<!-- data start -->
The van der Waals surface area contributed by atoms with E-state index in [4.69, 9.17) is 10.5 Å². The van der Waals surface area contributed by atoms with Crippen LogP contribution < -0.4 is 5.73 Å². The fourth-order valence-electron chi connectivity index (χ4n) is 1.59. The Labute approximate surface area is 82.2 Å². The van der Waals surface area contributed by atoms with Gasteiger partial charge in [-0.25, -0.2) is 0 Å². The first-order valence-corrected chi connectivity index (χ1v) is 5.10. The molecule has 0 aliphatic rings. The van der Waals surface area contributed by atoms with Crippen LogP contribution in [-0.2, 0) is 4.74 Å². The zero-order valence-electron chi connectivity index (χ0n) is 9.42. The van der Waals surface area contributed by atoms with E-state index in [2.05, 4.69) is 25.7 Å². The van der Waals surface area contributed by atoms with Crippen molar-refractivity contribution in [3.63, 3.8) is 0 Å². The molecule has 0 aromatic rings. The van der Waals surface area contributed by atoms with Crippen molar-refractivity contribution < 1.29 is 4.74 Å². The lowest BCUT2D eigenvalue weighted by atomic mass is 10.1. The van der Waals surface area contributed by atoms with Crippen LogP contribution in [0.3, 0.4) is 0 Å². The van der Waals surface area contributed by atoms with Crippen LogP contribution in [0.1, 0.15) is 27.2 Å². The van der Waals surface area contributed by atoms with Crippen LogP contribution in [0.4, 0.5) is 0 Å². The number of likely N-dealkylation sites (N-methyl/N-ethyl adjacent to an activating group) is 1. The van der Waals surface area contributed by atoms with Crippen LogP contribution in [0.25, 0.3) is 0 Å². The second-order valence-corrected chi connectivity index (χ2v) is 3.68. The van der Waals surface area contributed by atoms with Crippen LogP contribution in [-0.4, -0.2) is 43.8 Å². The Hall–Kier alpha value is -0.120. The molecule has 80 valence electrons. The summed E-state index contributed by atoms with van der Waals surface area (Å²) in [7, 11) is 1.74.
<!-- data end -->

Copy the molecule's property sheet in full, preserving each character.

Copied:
The van der Waals surface area contributed by atoms with E-state index in [4.69, 9.17) is 10.5 Å². The van der Waals surface area contributed by atoms with Crippen LogP contribution < -0.4 is 5.73 Å². The fourth-order valence-electron chi connectivity index (χ4n) is 1.59. The Labute approximate surface area is 82.2 Å². The van der Waals surface area contributed by atoms with Gasteiger partial charge in [-0.25, -0.2) is 0 Å². The first-order valence-corrected chi connectivity index (χ1v) is 5.10. The molecule has 0 aliphatic rings. The van der Waals surface area contributed by atoms with Crippen LogP contribution in [-0.2, 0) is 4.74 Å². The zero-order valence-electron chi connectivity index (χ0n) is 9.42. The van der Waals surface area contributed by atoms with E-state index in [2.05, 4.69) is 25.7 Å². The van der Waals surface area contributed by atoms with Crippen molar-refractivity contribution in [3.63, 3.8) is 0 Å². The molecule has 0 aromatic rings. The van der Waals surface area contributed by atoms with Crippen molar-refractivity contribution < 1.29 is 4.74 Å². The lowest BCUT2D eigenvalue weighted by atomic mass is 10.1. The van der Waals surface area contributed by atoms with Crippen LogP contribution in [0.3, 0.4) is 0 Å². The van der Waals surface area contributed by atoms with Crippen LogP contribution in [0.1, 0.15) is 27.2 Å². The van der Waals surface area contributed by atoms with Crippen LogP contribution in [0.4, 0.5) is 0 Å². The number of likely N-dealkylation sites (N-methyl/N-ethyl adjacent to an activating group) is 1. The van der Waals surface area contributed by atoms with Crippen LogP contribution in [0.25, 0.3) is 0 Å². The second-order valence-corrected chi connectivity index (χ2v) is 3.68. The van der Waals surface area contributed by atoms with Crippen LogP contribution in [-0.4, -0.2) is 43.8 Å². The Hall–Kier alpha value is -0.120. The molecule has 80 valence electrons. The summed E-state index contributed by atoms with van der Waals surface area (Å²) in [7, 11) is 1.74.